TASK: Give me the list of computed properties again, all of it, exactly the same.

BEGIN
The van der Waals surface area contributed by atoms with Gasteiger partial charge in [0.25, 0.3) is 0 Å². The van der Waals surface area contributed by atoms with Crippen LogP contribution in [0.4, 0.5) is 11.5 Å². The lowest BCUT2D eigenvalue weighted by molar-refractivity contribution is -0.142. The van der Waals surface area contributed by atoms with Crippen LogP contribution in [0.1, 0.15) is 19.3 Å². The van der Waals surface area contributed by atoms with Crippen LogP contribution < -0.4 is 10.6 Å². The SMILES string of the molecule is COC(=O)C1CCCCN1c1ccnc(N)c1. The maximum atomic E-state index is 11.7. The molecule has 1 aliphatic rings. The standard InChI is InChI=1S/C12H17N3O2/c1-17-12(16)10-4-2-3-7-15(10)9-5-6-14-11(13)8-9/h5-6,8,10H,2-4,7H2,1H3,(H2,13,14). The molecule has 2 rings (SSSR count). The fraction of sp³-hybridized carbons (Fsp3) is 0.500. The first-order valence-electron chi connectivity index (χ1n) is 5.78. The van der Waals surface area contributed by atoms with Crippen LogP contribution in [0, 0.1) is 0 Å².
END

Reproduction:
The van der Waals surface area contributed by atoms with Gasteiger partial charge in [0.25, 0.3) is 0 Å². The van der Waals surface area contributed by atoms with Crippen LogP contribution in [0.4, 0.5) is 11.5 Å². The lowest BCUT2D eigenvalue weighted by molar-refractivity contribution is -0.142. The van der Waals surface area contributed by atoms with Crippen LogP contribution in [0.1, 0.15) is 19.3 Å². The van der Waals surface area contributed by atoms with Crippen LogP contribution < -0.4 is 10.6 Å². The SMILES string of the molecule is COC(=O)C1CCCCN1c1ccnc(N)c1. The maximum atomic E-state index is 11.7. The molecule has 1 aliphatic rings. The standard InChI is InChI=1S/C12H17N3O2/c1-17-12(16)10-4-2-3-7-15(10)9-5-6-14-11(13)8-9/h5-6,8,10H,2-4,7H2,1H3,(H2,13,14). The molecule has 2 rings (SSSR count). The fraction of sp³-hybridized carbons (Fsp3) is 0.500. The first-order valence-electron chi connectivity index (χ1n) is 5.78. The van der Waals surface area contributed by atoms with Crippen LogP contribution in [0, 0.1) is 0 Å².